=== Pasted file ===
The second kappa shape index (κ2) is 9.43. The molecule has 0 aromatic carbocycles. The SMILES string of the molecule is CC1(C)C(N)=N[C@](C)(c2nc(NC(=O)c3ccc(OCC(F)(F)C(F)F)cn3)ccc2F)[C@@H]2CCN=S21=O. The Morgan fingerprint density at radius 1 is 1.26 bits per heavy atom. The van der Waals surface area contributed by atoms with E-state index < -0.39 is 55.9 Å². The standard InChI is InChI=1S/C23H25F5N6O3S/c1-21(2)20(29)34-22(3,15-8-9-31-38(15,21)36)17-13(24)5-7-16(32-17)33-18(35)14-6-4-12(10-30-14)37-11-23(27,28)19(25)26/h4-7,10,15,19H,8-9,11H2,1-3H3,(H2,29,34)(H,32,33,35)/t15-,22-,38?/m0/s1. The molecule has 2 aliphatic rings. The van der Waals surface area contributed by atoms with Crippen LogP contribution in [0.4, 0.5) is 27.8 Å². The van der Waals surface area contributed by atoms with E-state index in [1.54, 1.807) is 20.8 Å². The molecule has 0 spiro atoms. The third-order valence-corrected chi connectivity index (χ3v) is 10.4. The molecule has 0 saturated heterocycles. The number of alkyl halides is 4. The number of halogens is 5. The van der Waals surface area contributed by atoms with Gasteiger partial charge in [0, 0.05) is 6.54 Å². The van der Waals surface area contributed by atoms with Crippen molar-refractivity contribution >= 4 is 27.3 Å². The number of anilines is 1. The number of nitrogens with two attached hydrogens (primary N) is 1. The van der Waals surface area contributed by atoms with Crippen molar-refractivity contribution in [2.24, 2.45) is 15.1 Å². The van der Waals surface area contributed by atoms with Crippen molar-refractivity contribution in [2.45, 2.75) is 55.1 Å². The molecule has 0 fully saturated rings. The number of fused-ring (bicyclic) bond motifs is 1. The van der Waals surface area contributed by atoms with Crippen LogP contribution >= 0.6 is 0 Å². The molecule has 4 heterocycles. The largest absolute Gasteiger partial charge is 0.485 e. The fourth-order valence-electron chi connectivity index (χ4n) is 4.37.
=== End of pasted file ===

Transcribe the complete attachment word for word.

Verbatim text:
The second kappa shape index (κ2) is 9.43. The molecule has 0 aromatic carbocycles. The SMILES string of the molecule is CC1(C)C(N)=N[C@](C)(c2nc(NC(=O)c3ccc(OCC(F)(F)C(F)F)cn3)ccc2F)[C@@H]2CCN=S21=O. The Morgan fingerprint density at radius 1 is 1.26 bits per heavy atom. The van der Waals surface area contributed by atoms with E-state index < -0.39 is 55.9 Å². The standard InChI is InChI=1S/C23H25F5N6O3S/c1-21(2)20(29)34-22(3,15-8-9-31-38(15,21)36)17-13(24)5-7-16(32-17)33-18(35)14-6-4-12(10-30-14)37-11-23(27,28)19(25)26/h4-7,10,15,19H,8-9,11H2,1-3H3,(H2,29,34)(H,32,33,35)/t15-,22-,38?/m0/s1. The molecule has 2 aliphatic rings. The van der Waals surface area contributed by atoms with Crippen LogP contribution in [0.4, 0.5) is 27.8 Å². The van der Waals surface area contributed by atoms with E-state index in [1.54, 1.807) is 20.8 Å². The molecule has 0 spiro atoms. The third-order valence-corrected chi connectivity index (χ3v) is 10.4. The molecule has 0 saturated heterocycles. The number of alkyl halides is 4. The number of halogens is 5. The van der Waals surface area contributed by atoms with Gasteiger partial charge in [0, 0.05) is 6.54 Å². The van der Waals surface area contributed by atoms with Crippen molar-refractivity contribution >= 4 is 27.3 Å². The number of anilines is 1. The number of nitrogens with two attached hydrogens (primary N) is 1. The van der Waals surface area contributed by atoms with Crippen molar-refractivity contribution in [2.24, 2.45) is 15.1 Å². The van der Waals surface area contributed by atoms with Crippen molar-refractivity contribution in [2.45, 2.75) is 55.1 Å². The molecule has 0 fully saturated rings. The number of fused-ring (bicyclic) bond motifs is 1. The van der Waals surface area contributed by atoms with Crippen LogP contribution >= 0.6 is 0 Å². The molecule has 4 heterocycles. The largest absolute Gasteiger partial charge is 0.485 e. The fourth-order valence-electron chi connectivity index (χ4n) is 4.37.